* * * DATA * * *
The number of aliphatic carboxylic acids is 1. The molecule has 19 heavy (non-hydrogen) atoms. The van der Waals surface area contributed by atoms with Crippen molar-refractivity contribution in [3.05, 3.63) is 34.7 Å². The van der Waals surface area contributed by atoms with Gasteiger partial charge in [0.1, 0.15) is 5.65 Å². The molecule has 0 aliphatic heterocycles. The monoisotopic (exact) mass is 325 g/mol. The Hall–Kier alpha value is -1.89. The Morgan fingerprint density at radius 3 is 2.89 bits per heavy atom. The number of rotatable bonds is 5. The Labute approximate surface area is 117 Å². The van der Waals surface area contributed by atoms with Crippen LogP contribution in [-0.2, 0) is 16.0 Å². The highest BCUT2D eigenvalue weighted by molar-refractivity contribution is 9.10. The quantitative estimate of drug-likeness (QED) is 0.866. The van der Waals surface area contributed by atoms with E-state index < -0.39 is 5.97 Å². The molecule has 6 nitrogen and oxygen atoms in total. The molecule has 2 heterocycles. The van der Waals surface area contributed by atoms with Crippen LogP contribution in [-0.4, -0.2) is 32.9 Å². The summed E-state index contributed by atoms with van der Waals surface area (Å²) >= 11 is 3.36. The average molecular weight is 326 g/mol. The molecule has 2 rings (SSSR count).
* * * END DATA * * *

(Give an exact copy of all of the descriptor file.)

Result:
The number of aliphatic carboxylic acids is 1. The molecule has 19 heavy (non-hydrogen) atoms. The van der Waals surface area contributed by atoms with Crippen molar-refractivity contribution in [3.05, 3.63) is 34.7 Å². The van der Waals surface area contributed by atoms with Gasteiger partial charge in [0.1, 0.15) is 5.65 Å². The molecule has 0 aliphatic heterocycles. The monoisotopic (exact) mass is 325 g/mol. The Hall–Kier alpha value is -1.89. The Morgan fingerprint density at radius 3 is 2.89 bits per heavy atom. The number of rotatable bonds is 5. The Labute approximate surface area is 117 Å². The van der Waals surface area contributed by atoms with Crippen LogP contribution in [-0.2, 0) is 16.0 Å². The highest BCUT2D eigenvalue weighted by molar-refractivity contribution is 9.10. The quantitative estimate of drug-likeness (QED) is 0.866. The van der Waals surface area contributed by atoms with E-state index < -0.39 is 5.97 Å². The molecule has 6 nitrogen and oxygen atoms in total. The molecule has 2 heterocycles. The van der Waals surface area contributed by atoms with Crippen LogP contribution in [-0.4, -0.2) is 32.9 Å². The summed E-state index contributed by atoms with van der Waals surface area (Å²) >= 11 is 3.36. The average molecular weight is 326 g/mol. The molecule has 2 rings (SSSR count).